I was scared, scared of how my mom has been acting, and of my "Brother", who was watching me closely. World War III was about to break out from the inside of me.
As soon as I got to my bedroom, I collapsed. I hit the floor. The brown carpet was near my lips. I saw my metal, fancy, queen-sized bed, out of the corner of my eye. I laid there for seconds in shock; it felt like every ounce of happiness was being sucked out of me. At last, I cried, for my brother I missed him so bad. The dread was pulling me. I had heard of deaths in our city, they did sadden me, but I did not know how it felt to lose someone, until it happened. Nobody would no how I felt. Even losing my dad wasn't as bad. There was still hope he was alive somewhere. William was nowhere. It had been twenty-one hours since he died. I was alone. Anxiety filled my heart along with dread, but as I cried, a beautiful memory flooded my head.
Summer, two years ago. William and I strolled down the street, I was sad that day. It was June 27; exactly three years ago my dad had disappeared. It was a sunny afternoon. William was trying to cheer me up, by dancing down the street and singing, some random song he made up in his head, which he was a terrible singer. I smiled anyway. Our mom had left for the day. So William decided to take me out for the day.
That day he bought me a fruit smoothie that had my most favorite fruit in the world in it. We also went to an art museum and he bought a super expensive painting of a running shadow for me. I remember that day he insisted on going square dancing in the town. I remember him spinning me around. Later that day we met up with Bishop, William’s best friend since grade school. Bishop was very handsome, with sandy blonde hair and a strong build. His personality was like Williams. William always teased me of being in love with Bishop. Every time he did, I just smiled. Bishop and I were great friends; I couldn't see me being in love with him. Or was I?
William was the kind of brother who was not embarrassed to hang out with his little sister, one who comforted me when I cried; he was one who could not be replaced by anything or anyone. Now it has been ripped out of my heart, a piece of me left with him. No puzzle can be replaced without its pieces, its nothing.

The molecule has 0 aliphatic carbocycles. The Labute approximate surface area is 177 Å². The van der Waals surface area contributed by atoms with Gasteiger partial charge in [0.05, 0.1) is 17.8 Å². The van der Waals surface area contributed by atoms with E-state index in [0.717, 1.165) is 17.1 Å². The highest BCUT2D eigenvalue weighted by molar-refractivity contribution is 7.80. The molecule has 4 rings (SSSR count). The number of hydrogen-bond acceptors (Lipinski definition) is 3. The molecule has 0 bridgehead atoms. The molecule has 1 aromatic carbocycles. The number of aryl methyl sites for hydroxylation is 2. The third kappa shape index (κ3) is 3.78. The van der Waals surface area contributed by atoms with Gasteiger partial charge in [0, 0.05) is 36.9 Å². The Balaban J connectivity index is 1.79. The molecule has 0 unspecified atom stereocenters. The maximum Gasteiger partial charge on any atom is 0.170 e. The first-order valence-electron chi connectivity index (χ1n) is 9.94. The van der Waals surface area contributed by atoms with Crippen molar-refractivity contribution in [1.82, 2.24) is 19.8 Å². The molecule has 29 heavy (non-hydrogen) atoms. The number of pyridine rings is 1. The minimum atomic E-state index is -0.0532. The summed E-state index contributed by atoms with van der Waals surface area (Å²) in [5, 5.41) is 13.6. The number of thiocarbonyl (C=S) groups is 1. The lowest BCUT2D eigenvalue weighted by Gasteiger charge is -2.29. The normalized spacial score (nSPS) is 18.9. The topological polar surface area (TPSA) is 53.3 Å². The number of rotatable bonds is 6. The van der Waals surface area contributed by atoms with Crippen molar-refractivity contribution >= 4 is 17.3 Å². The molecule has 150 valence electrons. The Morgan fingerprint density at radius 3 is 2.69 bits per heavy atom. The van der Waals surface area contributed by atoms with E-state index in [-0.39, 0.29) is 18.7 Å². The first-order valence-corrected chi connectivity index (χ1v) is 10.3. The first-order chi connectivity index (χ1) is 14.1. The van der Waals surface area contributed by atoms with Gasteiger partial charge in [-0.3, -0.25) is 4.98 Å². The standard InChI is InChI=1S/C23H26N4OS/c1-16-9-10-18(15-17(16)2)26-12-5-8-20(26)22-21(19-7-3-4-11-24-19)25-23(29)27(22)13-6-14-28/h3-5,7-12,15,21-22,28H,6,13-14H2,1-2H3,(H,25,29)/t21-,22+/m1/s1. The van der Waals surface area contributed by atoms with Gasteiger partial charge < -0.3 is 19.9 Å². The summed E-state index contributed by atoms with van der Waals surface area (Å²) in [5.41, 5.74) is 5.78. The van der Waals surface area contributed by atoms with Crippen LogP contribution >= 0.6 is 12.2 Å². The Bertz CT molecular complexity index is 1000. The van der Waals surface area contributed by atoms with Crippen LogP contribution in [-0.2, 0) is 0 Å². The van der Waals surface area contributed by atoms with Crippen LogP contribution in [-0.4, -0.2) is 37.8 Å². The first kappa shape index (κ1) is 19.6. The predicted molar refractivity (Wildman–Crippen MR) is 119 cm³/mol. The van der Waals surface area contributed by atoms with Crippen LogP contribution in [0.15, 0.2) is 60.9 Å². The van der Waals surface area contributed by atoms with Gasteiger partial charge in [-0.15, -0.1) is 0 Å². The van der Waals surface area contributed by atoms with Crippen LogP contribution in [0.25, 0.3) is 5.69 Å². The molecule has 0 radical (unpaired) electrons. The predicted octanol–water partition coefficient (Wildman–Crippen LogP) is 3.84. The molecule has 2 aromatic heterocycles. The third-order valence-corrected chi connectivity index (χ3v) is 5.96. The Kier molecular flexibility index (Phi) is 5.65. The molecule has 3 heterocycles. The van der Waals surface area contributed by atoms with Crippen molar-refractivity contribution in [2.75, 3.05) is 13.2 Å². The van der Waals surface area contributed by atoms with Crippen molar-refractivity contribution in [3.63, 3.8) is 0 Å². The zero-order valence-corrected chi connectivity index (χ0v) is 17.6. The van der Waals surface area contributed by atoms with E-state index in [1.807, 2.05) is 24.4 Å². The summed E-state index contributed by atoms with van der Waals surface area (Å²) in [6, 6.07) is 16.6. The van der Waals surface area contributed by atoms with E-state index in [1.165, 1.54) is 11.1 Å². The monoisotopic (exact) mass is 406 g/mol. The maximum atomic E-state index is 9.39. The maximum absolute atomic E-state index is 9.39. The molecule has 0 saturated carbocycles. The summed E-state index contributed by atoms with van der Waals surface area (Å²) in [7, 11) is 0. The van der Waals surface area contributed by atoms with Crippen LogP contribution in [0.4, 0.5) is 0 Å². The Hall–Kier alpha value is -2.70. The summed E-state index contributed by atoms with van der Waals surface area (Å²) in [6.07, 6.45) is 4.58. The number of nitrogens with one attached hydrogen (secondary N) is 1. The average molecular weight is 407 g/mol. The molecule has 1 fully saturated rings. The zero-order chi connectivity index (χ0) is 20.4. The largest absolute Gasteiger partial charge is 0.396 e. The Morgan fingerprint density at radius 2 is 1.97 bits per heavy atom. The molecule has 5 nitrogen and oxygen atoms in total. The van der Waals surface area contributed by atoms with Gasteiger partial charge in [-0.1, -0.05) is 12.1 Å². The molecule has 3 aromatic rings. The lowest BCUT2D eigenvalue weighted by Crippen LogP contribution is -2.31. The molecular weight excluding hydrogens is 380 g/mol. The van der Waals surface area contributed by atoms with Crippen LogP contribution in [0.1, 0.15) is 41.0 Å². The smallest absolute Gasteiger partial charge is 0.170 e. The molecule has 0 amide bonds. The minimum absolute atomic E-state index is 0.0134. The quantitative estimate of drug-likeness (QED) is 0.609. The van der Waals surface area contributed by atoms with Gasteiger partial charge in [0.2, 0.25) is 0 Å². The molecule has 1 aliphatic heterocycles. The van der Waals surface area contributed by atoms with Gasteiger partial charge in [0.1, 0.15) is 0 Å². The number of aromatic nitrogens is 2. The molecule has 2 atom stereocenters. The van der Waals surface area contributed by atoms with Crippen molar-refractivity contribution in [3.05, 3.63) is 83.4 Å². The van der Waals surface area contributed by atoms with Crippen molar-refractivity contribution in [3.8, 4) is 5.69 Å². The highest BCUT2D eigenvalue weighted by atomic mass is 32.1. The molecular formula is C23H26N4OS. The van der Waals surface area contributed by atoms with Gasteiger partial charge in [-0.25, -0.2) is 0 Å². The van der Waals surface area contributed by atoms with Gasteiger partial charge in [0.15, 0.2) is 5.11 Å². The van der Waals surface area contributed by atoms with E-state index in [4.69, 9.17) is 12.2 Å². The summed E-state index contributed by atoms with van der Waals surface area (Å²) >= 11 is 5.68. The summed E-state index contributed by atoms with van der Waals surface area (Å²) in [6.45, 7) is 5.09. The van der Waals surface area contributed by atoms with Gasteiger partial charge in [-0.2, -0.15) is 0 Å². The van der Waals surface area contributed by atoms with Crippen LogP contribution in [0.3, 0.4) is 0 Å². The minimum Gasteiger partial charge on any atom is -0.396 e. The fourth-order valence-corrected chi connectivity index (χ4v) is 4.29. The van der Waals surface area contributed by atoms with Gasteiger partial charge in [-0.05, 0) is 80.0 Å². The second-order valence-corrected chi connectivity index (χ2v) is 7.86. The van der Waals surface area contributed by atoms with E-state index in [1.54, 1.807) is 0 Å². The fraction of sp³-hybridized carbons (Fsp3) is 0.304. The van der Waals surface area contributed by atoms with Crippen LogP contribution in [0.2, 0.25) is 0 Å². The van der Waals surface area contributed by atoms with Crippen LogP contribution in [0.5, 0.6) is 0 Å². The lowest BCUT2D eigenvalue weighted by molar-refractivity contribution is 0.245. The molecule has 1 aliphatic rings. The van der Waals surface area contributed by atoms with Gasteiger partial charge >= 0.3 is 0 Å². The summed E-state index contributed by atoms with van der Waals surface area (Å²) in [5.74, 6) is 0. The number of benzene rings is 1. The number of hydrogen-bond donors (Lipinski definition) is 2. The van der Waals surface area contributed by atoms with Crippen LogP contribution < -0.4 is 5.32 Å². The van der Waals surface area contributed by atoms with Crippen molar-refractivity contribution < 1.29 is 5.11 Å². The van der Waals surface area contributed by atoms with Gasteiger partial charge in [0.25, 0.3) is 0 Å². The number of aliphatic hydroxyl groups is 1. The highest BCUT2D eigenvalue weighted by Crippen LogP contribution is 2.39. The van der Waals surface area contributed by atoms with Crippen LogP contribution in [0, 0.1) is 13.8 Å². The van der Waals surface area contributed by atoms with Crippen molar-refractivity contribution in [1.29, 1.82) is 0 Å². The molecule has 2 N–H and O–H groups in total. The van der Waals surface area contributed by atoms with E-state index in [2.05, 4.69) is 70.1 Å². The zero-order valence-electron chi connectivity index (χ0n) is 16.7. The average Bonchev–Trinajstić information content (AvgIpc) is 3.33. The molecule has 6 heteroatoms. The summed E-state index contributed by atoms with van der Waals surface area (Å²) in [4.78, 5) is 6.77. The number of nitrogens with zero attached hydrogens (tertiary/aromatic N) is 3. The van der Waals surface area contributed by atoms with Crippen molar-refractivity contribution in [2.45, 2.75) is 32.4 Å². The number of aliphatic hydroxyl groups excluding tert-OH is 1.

I felt foolish and ashamed of crying. I got up. I realized I wasn’t alone, I had Bishop. That’s who I needed. He would understand. I gathered myself up. The note on my dresser stopped me. William's messy handwriting filled the page. I read.
Hannah I have so much to tell you and far little time. This will come as a shock, Stanley is not our dad. Forgive me for keeping it from an angle like you. I know you will have a lot of questions for me. I will answer the ones that I know you would ask me. First off, who is Stanley? Stanley Nick Banks is a man that married mom when I was three years old. Mom thinks I think that Stanley was our dad. Are biological dad died in a tragic accident when you where three months old. Shortly after that, Stanley and mom met, and where married months later. Anyway way I’m giving you this letter? It’s because I might not live through what happens next. Mom hasn’t been herself when Stanley left. Something in her snapped and changed her for life. I can’t take the way she feels anymore. I want to fix our family, I know who broke it. In case I don’t make it, look in my closet. Never stop believing in what you believe, never stop dreaming. Remember, it’s not about winning the race; it’s about finishing the race. Take care of mom, don’t be harsh. Oh and marry Bishop someday, for me. Pass your finish line no matter how far away it seems, I mean, obviously you would never win first place, but try your best. I’m just kidding. I love you more than anything, little sis. Don’t ever forget who you are to me, and don’t forget me when I’m gone.
I read through it over and over. After that I wrote it out in my own hand writing, because William’s hand writing was too messy to read. Piece by piece I worded out his thoughts on an old piece of sketch paper, until I had what was none as a death note. The note. He knew. He knew he would die. I never got the chance to say goodbye. Again I read the letter, whispering it to myself this time.
Hannah I have so much to tell you and far little time. This will come as a shock, Stanley is not our dad. Forgive me for keeping it from you. I know you will have a lot of questions for me. I will answer the ones that I know you would ask me. First off, who is Stanley? Stanley Nick Banks is a man that married mom when I was three years old. Mom thinks I think that Stanley was our dad. Are biological dad died in a tragic accident when you where three months old. Shortly after that, Stanley and mom met, and where married months later. Anyway way I’m giving you this letter? It’s because I might not live through what happens next. Mom hasn’t been herself when Stanley left. Something in her snapped and changed her for life. I can’t take the way she feels anymore. I want to fix our family, I know who broke it. In case I don’t make it, look